My first trapping successes were barn rats, woodchucks, possum, and cottontail rabbits caught in a wooden box trap. My trapline was the first 10 yards of wild growth outside our lawn. For a six year old, these creatures and the environment in which they were found were my exotic quarry and their jungle. I didn’t catch a lot. I had no thought of what fur was. The challenge kept me occupied for hours.
To this day, I don’t know how even a youngster could spend so much time “trapping” when he only had one box trap. Regardless of not figuring out what filled those hours, I thoroughly enjoyed the pursuit – learning about the animals, trying new locations and baits, and having the exhilaration of a catch.
I didn’t skin the catches. The barn rats and woodchucks were killed. That was a mandate from my parents. The possum and rabbits were usually kept in a wire cage for a few days. I fed and watered them. I watched them every moment I was able. It gave me a connection to them. Then they were released – hopefully to be wiser. And I reset the box trap – hopefully to recapture them.
Add a year or two and my dad introduced me to #1 longsprings and muskrat runs. About that same time I began to range into nearby woodlots. Raccoon were now in my grasp.
Coon were a challenge. They were my big game. It took me a bit to catch each one and they were hard to hold. That was my inexperience showing. They kept me coming back for more – exploring small woods’ runs and grape tangles. I started to figure them out. I was now getting proficient at catching (and holding) muskrats and coon.
While I was growing up, the statewide bag limit here was three beaver. They were not very populous and the regulations were pretty strict. They became my new big game. Beaver were scarce. They were big. They brought out the explorer in me and presented an entirely new set of challenges. I knew of one beaver within my reach. It was a bank beaver on the river that flowed through town. Just over the hill from the hospital a small oxbow in the river had some of his cuttings and clippings. It housed his winter brush pile.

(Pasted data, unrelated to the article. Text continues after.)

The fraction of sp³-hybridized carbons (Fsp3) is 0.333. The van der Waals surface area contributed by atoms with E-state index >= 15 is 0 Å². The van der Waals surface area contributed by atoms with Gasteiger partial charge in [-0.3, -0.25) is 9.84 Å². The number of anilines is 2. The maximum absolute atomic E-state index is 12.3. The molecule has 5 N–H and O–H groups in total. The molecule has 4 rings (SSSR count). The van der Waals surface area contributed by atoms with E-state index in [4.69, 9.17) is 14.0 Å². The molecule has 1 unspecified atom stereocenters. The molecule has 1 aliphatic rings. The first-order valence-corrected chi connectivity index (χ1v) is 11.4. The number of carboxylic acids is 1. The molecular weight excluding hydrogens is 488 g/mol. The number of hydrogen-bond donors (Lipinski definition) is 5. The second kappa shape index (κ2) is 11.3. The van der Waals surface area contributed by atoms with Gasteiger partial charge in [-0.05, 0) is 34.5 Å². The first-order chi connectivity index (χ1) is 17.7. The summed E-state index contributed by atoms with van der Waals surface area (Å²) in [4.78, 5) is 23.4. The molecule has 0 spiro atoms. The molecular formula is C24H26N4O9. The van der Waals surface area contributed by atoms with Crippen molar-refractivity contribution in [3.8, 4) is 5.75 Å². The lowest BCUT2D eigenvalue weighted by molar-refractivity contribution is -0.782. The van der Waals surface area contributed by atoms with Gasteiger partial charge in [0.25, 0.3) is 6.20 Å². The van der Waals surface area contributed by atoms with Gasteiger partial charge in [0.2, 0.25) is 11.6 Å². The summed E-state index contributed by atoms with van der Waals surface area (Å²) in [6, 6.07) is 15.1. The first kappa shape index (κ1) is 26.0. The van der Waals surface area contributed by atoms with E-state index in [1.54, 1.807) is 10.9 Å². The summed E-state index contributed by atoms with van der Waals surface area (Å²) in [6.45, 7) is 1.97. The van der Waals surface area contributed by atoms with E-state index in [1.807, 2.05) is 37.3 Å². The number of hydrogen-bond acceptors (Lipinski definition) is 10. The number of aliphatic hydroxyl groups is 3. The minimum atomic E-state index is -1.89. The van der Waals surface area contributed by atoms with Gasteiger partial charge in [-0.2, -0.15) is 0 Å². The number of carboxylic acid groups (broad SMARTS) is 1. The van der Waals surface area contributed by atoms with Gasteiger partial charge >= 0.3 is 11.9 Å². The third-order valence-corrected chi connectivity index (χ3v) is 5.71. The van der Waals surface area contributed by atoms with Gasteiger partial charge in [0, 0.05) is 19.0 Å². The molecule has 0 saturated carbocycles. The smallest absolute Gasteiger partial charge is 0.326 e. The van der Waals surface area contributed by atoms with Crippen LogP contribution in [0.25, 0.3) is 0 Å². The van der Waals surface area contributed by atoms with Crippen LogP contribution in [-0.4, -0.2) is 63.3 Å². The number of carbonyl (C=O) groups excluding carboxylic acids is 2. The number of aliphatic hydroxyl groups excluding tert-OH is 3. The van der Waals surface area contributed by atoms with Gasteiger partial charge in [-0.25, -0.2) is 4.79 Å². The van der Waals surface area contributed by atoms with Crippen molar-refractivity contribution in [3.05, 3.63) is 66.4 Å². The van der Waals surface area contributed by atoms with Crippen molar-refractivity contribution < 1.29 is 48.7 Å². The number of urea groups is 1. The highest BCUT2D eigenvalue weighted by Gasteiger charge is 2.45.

Crawling over and around chunks of ice, reminding me of Arctic pressure ridges, I made my way to the downstream point where the oxbow and river channel rejoined. A bit of open water allowed me to make a bait set with poplar. The trap was a #21/2 Blake & Lamb single longspring. It seemed like a beaver-sized muskrat trap I bought from the local fur dealer.
It took a few days, but I finally got the beaver. It was a youngster of 20 pounds. To me, it was a monster critter. I was so proud of that catch.
That was the only beaver I caught for quite a few years. As I said, they were not that common at the time.
As the years passed, I upped my game. The challenges continued and shifted from season to season. I graduated to gray fox, red fox, coyote, mink, fisher, bobcat, and weasel. I became more experienced and enjoyed each and every victory.
That’s the neat thing about trapping. We can become longliners and look for a payday. That being said, the thrill of the pursuit is always there – even if we only have half a dozen traps and need to squeeze out every moment from our schedules to get out to set them. The payday is great when prices are high. That is the bonus. The real reward, the real payoff, is the ability to become one with nature. We tromp the fields, experience the weather beating our faces, and try to figure out the misses. We become an integral part of Mother Nature’s cycles. We are no longer simply observers. We are active participants.
As time moves on, I have seen the transition of furbearers march through my sights. My first fur trapping was for muskrat, then raccoon, beaver, and so on. I am now revisiting many species I have trapped to become more proficient at trapping them. In the near future I’m looking to concentrate on gray fox, otter and weasel. These will be different lines at different times. The fur prices aren’t even a consideration.
The different species all offer a thrill. It makes me feel so good to see many trappers targeting weasel or even spotted skunk. It is amazing how a small mammal can so capture a trapper’s imagination and become his prize. These prizes are worth many times more than any fur dealer’s offer. •